CSL Decision and Control Group

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DCL Lecture Series: Jerome LeNy, "Differentially Private Filtering"

Event Type
Seminar/Symposium
Sponsor
Decision and Control Laboratory, Coordinated Science Laboratory
Location
CSL Auditorium BO2
Date
Apr 15, 2015   3:00 - 4:00 pm  
Speaker
Jerome Le Ny, Assistant Professor, Dept. of EE, Polytechnique Montreal
Contact
Heather Glanzer
E-Mail
hglanzer@illinois.edu
Phone
217/333/0433
Views
115

Title:  Differentially Private Filtering

 

Abstract:  

Emerging systems such as smart grids or intelligent transportation systems often require end-user applications to continuously send information to external data aggregators performing monitoring or control tasks. This can result in an undesirable loss of privacy for the users in exchange of the benefits provided by the application. Motivated by this trend, we introduce privacy concerns in a system theoretic context, and address the problem of releasing filtered signals that respect the privacy of the users' data streams. Our approach relies on a formal notion of privacy from the database literature, called differential privacy, which provides strong privacy guarantees against adversaries with arbitrary side information. This talk will discuss a number of scenarios where designing filters and dynamic estimators with privacy constraints is important, and show how tools from systems and control theory can help with this task.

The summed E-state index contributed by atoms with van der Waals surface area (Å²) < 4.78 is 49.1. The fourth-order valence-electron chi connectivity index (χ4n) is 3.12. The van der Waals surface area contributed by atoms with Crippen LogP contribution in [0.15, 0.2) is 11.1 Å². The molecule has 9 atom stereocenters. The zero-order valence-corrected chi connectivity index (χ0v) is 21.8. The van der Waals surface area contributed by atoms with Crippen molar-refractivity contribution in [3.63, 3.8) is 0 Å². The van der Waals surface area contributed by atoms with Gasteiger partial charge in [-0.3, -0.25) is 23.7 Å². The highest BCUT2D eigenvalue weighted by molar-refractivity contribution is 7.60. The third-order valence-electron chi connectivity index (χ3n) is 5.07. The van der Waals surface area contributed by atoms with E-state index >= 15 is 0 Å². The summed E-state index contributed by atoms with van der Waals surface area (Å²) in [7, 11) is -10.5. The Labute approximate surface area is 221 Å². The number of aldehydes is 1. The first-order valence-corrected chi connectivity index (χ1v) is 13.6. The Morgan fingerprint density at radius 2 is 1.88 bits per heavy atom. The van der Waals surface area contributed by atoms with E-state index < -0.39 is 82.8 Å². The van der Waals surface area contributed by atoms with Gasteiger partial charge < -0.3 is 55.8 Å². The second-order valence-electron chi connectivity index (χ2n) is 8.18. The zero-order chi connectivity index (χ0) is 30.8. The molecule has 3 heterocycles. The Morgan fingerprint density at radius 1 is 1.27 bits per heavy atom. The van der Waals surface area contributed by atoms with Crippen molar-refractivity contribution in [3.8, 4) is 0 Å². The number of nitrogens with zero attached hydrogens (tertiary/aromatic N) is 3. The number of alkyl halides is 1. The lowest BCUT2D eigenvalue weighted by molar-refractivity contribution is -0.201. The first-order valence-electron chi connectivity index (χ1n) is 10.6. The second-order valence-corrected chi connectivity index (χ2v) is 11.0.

Biography: 

Jerome Le Ny is an Assistant Professor in the Department of Electrical Engineering at Polytechnique Montreal since May 2012, and a member of GERAD, a multi-university research group on decision analysis. He was previously a Postdoctoral Researcher with the GRASP Laboratory and the PRECISE Center for embedded systems at the University of Pennsylvania. He graduated from the Ecole Polytechnique, France, in 2001, received an M.Sc. degree in Electrical Engineering from the University of Michigan, Ann Arbor, in 2003, and a Ph.D. degree in Aeronautics and Astronautics from the Massachusetts Institute of Technology, Cambridge, in 2008. His research interests include robust and stochastic control, scheduling and dynamic resource allocation problems, and security and privacy for cyber-physical systems, with applications to autonomous and embedded systems, multi-robot systems, and transportation systems.

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